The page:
The role of the chantress in ancient Egypt

The role of the chantress in ancient Egypt

Suzanne Lynne Ostine

PhD Thesis, Graduate Department of Near and Middle Eastern Civiliations University of Toronto (2001)


The specific nature of the title ‘s_m`yt’ or “chantress”, which occurred from the Middle Kingdom onward, is investigated through the use of a database cataloging 861 women who held the title. Sorting the data based on a variety of details has yielded patterns regarding their chronological and demographical distribution. The changes in the social status and numbers of women who bore the title indicate that the Egyptians perceived the role and status of the title differently through time. Information on the titles of the chantresses’ family members has allowed the author to make inferences concerning the social status of the women who held the title “chantress”. Middle Kingdom title-holders were of modest backgrounds and were quite rare. Eighteenth Dynasty women were of the highest ranking families. The number of women who held the title was also comparatively small. Nineteenth Dynasty women came from more modest backgrounds and were more numerous. Women of the Third Intermediate Period were nearly all from priestly families at Thebes and the large number indicates the strength of the cult of Amun.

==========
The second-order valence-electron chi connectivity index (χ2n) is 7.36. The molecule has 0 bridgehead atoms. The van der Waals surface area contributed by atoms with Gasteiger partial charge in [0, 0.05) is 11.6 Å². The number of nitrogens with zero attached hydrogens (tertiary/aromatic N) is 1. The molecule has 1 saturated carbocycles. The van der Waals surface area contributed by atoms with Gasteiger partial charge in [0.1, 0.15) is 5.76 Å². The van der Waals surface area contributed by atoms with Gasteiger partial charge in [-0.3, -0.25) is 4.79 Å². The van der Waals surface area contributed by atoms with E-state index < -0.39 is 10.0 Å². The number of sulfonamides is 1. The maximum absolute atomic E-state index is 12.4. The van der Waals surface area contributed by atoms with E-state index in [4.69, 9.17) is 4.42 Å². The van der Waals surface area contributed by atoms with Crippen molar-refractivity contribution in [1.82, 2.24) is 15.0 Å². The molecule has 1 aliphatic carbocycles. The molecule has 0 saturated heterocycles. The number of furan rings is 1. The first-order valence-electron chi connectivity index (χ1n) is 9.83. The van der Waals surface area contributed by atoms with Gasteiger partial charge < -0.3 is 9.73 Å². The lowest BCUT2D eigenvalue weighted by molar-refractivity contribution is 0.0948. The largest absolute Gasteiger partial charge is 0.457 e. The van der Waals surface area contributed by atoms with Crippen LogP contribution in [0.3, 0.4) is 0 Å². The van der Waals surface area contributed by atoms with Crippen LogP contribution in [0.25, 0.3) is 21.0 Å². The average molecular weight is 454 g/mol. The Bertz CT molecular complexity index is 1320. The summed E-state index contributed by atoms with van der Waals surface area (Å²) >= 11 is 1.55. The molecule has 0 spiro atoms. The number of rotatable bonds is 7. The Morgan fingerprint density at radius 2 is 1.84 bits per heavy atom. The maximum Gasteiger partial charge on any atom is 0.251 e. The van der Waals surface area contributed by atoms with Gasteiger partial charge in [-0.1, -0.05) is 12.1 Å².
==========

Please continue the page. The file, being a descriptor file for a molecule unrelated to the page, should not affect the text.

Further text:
The title occurs sporadically after the Third Intermediate Period, but is known through the Ptolemaic era. From the earliest occurrences of the title until the latest, it is clear that the title was closely associated with the state religious hierarchy. It has been shown that during the New Kingdom the ‘s_m`ywt’ participated in state religious rites including processions, daily temple rituals, and the ‘Sed’-festival ceremony. This association with the state religious apparatus also had political implications. The author has interpreted the fluctuating numbers of women who held the title, along with their historical context, to conclude that, at times, the title may have been used by the religious authorities as a tool to involve more families in the temple systems and the local or national power structures

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